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Startup Behavioral Diagnostics Wins SBIR Grant to Develop Smoking Cessation Methylation Assay


NEW YORK (GenomeWeb) — Iowa City-based Behavioral Diagnostics recently won a one-year, $200,000 Small Business Innovation Research grant from the National Institute on Drug Abuse to fund development of its quantitative measure of cigarette smoking and cessation.

Based upon previous research of a particular methylation mark, the test will assay extent of remethylation of a site demethylated by cigarette smoking but not by nicotine replacement therapy.

In an interview with PCR Insider this week, co-inventor of the assay, Robert Philibert, a professor of psychiatry and director of the Psychiatric Genetics Laboratory at the University of Iowa, said the biomarker has been patented and developed into a quantitative PCR assay with the trademarked name Smoke Signature. Using bisulfite sequencing and real-time PCR, it measures DNA methylation in and around a site called cg05575921. This site captures half of all the differential methylation signals in GWAS studies of heavy smokers, he said.

Furthermore, in young smokers it captures an even larger portion of the variance and it is the first locus to respond to smoking via DNA methylation, Philibert said. This has led him to propose that pediatricians screen for nascent smoking using this marker, as recently published online in the journal Epigenetic Diagnosis and Therapy.

The differential methylation of the cg055 region can be measured in blood and saliva, and is specific to peripheral blood mononuclear cells, Philibert said.

"By looking at this locus we capture the most sensitive area in the genome," to both smoking and cessation, he said. The correlation has been validated by eight other studies, including some by outside groups. He added that RT-PCR analysis of this site has a 0.99 correlation coefficient with Illumina array data, as demonstrated in a BMC Genomics study published earlier this year. This enhances the validity of the genome-wide DNA methylation results, according to that study.

Philibert said that Behavioral Diagnostics intends to enroll patients in clinical trials of Smoke Signature soon. Specifically, using the Phase I SBIR funds, Philibert now plans to follow 50 smokers as they go through smoking cessation treatment.

Philibert is also working on a similar methylation-specific PCR assay to quantitatively measure alcohol consumption, and has a paper on this topic under revision at the moment, he said. "We're going to develop a set of qPCR markers for that as well," he added.

Only about five percent of patients who visit a doctor's office for smoking cessation actually wind up quitting, Philibert said. One of the reasons why is that doctors have been unable to quantify smoking behavior effectively.

Exhaled carbon monoxide is one common measure of cessation, but is only useful within 12 hours of smoking. Serum ELISAs for cotinine are a common measure, but take about a day, and are not informative in patients who use nicotine replacement therapy. Since up to 90 percent of patients who try to quit smoking use NRT, physicians often must rely on self-report to track patient success or failure, Philibert said.

Using Smoke Signature, a doctor can follow up with a patient who says he is quitting but whose methylation status remains unchanged. The doctor can ask, "Did I not explain how to use the medication, could you afford it, did you get that coupon, those sort of things," Philibert said. This will increase compliance and effectiveness of treatment.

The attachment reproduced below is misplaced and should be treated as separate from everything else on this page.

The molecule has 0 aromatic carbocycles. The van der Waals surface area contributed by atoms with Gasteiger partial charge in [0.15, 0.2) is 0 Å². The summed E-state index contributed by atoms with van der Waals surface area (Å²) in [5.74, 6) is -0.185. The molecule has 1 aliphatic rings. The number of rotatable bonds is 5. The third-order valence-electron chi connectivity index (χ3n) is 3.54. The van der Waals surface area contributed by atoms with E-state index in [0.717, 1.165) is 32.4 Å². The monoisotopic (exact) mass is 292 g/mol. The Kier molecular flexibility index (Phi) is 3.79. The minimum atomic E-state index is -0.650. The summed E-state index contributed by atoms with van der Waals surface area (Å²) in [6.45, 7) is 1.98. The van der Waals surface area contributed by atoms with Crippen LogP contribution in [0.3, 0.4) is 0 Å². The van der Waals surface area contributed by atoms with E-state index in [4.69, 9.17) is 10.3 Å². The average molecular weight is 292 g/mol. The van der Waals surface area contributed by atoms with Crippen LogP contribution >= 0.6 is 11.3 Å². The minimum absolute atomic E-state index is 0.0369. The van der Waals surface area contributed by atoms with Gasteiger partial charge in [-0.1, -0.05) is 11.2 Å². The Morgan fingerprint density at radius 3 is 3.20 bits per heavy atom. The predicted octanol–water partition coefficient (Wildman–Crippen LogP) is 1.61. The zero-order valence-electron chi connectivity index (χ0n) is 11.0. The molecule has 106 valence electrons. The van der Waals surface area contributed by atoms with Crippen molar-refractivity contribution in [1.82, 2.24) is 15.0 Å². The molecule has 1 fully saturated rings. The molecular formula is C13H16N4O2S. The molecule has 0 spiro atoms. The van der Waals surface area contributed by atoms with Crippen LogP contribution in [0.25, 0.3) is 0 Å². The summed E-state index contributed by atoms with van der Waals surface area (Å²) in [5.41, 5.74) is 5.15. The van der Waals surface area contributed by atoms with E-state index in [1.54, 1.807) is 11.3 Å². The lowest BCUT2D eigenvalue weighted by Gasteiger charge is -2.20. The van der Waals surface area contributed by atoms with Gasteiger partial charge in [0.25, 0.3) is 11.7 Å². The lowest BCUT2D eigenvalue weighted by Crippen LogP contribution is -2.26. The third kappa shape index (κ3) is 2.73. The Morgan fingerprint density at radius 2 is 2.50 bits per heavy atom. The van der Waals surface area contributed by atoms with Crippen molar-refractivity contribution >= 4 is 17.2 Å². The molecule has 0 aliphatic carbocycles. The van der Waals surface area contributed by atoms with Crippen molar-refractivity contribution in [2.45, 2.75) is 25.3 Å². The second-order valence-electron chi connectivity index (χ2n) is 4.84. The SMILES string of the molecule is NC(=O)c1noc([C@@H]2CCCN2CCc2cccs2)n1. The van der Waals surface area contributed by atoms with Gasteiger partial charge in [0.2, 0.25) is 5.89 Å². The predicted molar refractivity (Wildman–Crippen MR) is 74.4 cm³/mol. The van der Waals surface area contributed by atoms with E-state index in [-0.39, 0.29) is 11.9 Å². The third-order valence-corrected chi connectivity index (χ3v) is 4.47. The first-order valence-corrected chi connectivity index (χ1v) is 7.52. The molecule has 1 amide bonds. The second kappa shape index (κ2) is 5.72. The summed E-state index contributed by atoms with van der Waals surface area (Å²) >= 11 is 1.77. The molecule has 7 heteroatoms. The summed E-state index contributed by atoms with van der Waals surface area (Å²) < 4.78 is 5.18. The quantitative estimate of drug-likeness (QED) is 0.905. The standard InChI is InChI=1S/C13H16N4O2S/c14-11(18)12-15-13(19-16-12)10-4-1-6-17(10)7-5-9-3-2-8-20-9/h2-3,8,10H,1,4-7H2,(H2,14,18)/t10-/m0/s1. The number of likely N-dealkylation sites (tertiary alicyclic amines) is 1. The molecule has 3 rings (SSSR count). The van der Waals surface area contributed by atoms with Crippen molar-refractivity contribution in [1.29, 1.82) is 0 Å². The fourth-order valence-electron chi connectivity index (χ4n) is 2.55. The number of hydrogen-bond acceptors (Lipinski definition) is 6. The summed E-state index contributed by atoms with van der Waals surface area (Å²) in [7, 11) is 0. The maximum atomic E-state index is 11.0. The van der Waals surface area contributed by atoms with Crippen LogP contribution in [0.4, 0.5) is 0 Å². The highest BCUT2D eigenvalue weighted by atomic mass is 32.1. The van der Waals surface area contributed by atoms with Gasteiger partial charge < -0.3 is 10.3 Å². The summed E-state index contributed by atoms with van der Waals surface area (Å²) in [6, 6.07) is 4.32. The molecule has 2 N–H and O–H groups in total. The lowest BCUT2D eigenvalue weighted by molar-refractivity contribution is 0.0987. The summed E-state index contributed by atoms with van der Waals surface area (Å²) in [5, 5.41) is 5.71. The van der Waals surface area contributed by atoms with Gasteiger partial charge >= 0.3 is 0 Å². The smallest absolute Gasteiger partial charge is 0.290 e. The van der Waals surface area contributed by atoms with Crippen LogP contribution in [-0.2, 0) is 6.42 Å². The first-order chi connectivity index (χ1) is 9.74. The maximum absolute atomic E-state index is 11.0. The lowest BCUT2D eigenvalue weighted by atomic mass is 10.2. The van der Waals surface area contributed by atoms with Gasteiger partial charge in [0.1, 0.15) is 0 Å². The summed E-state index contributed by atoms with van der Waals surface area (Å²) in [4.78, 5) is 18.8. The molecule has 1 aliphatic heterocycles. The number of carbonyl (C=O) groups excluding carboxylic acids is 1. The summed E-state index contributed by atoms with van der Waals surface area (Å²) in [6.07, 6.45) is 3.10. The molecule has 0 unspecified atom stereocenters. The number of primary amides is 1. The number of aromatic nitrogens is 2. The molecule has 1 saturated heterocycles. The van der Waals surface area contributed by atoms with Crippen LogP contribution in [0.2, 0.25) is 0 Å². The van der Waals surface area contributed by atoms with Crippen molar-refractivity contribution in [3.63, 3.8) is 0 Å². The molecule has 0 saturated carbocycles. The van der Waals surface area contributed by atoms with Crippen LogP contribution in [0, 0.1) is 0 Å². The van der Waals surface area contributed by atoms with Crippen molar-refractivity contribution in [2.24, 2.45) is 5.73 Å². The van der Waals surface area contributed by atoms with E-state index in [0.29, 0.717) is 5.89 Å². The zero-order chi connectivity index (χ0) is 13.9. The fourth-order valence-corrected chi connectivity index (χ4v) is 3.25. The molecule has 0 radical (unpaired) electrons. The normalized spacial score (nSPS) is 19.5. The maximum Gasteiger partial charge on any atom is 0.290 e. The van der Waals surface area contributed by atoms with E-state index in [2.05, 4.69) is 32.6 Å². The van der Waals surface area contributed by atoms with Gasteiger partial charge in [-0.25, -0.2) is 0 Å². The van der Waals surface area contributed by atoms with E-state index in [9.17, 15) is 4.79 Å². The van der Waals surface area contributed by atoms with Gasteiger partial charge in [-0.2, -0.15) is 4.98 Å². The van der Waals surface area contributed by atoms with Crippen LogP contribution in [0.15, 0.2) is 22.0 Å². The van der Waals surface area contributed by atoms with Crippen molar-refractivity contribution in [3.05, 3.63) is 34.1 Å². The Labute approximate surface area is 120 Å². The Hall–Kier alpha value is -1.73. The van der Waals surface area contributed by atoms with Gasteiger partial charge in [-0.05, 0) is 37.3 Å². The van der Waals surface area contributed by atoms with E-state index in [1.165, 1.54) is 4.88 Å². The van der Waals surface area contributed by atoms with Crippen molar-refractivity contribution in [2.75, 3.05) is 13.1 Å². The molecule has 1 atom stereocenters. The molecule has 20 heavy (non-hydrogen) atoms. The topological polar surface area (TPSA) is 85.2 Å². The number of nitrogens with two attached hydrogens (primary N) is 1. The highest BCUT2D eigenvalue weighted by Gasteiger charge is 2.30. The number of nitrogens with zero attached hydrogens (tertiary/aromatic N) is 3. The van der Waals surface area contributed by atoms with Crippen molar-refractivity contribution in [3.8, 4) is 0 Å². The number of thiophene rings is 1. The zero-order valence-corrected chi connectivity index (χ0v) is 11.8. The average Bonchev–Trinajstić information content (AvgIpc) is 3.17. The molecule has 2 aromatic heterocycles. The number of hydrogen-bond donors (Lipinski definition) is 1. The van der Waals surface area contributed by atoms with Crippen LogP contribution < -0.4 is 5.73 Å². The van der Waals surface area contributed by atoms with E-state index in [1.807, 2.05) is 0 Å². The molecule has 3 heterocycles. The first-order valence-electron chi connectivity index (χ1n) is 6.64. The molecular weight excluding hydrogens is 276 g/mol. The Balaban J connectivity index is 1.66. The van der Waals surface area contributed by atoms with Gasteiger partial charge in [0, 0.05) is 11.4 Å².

As recently reviewed in Clinical Pharmacology and Therapeutics, there have been a number of studies on SNPs that predict quitting success rates, as well as proposed pharmacogenomic approaches to tailoring smoking cessation to patient genotype. However, Philibert was unaware of anyone developing a test for a biomarker of smoking itself that does not rely on exhaled CO or cotinine levels.

Philibert said he envisions availability of the test outside a doctor's office, allowing patients to order the test themselves through an online service. This could provide people who are trying to quit with feedback, or a measure of how they are doing as they transition into a non-smoking lifestyle and their DNA remethylates itself back to the levels of a non-smoker.

Pharmaceutical companies might be potential customers. Testing new nicotine replacement therapies and drugs also depends on self-report, which generates "noise" in clinical trials. "Here you have a quantitative measure to [determine] whether your drug is actually working," Philibert said.

Insurance companies could also be interested in Smoke Signature. Epigenetic signatures are fairly stable and emanate from the white blood cells. Patient DNA could be tested, even post-mortem or after blood transfusion, to verify whether a person quit as they claimed.

Behavioral Diagnostics is currently looking for venture capital and soliciting collaborators, Philibert said. Testing will move to Phase II this winter, and the assay may be commercially available by next spring. It is currently available for research use only.

The company will also be pursuing US Food and Drug Administration approval for the test. Although the assay is not technically diagnosing a medical disorder, approval will allow full access, Philibert said.

Children and young adults are especially responsive to behavioral interventions, but they may also be more likely to evade accurate self-report of smoking status. A quantitative test could provide pediatricians additional opportunities to intervene, which might help a young person avoid nicotine addiction and future negative health consequences.

"We're really quite confident that once this gets into pediatricians' hands, we'll be able to sell about a million of these kits a year," Philibert said. "And people will get better. That's the most rewarding part."